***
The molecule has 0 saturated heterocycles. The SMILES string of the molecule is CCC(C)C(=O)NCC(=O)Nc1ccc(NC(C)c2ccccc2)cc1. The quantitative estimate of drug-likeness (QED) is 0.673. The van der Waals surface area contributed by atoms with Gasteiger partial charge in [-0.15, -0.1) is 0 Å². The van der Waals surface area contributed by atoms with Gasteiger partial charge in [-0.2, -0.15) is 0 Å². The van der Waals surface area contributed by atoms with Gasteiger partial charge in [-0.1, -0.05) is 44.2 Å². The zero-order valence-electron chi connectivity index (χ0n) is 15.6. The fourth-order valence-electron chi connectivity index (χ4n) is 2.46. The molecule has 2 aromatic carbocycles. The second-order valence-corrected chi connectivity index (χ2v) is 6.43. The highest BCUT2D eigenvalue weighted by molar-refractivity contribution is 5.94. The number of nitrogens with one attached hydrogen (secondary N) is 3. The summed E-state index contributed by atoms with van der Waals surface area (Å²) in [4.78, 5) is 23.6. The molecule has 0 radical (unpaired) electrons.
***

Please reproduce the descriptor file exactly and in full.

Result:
The molecule has 0 saturated heterocycles. The SMILES string of the molecule is CCC(C)C(=O)NCC(=O)Nc1ccc(NC(C)c2ccccc2)cc1. The quantitative estimate of drug-likeness (QED) is 0.673. The van der Waals surface area contributed by atoms with Gasteiger partial charge in [-0.15, -0.1) is 0 Å². The van der Waals surface area contributed by atoms with Gasteiger partial charge in [-0.2, -0.15) is 0 Å². The van der Waals surface area contributed by atoms with Gasteiger partial charge in [-0.1, -0.05) is 44.2 Å². The zero-order valence-electron chi connectivity index (χ0n) is 15.6. The fourth-order valence-electron chi connectivity index (χ4n) is 2.46. The molecule has 2 aromatic carbocycles. The second-order valence-corrected chi connectivity index (χ2v) is 6.43. The highest BCUT2D eigenvalue weighted by molar-refractivity contribution is 5.94. The number of nitrogens with one attached hydrogen (secondary N) is 3. The summed E-state index contributed by atoms with van der Waals surface area (Å²) in [4.78, 5) is 23.6. The molecule has 0 radical (unpaired) electrons.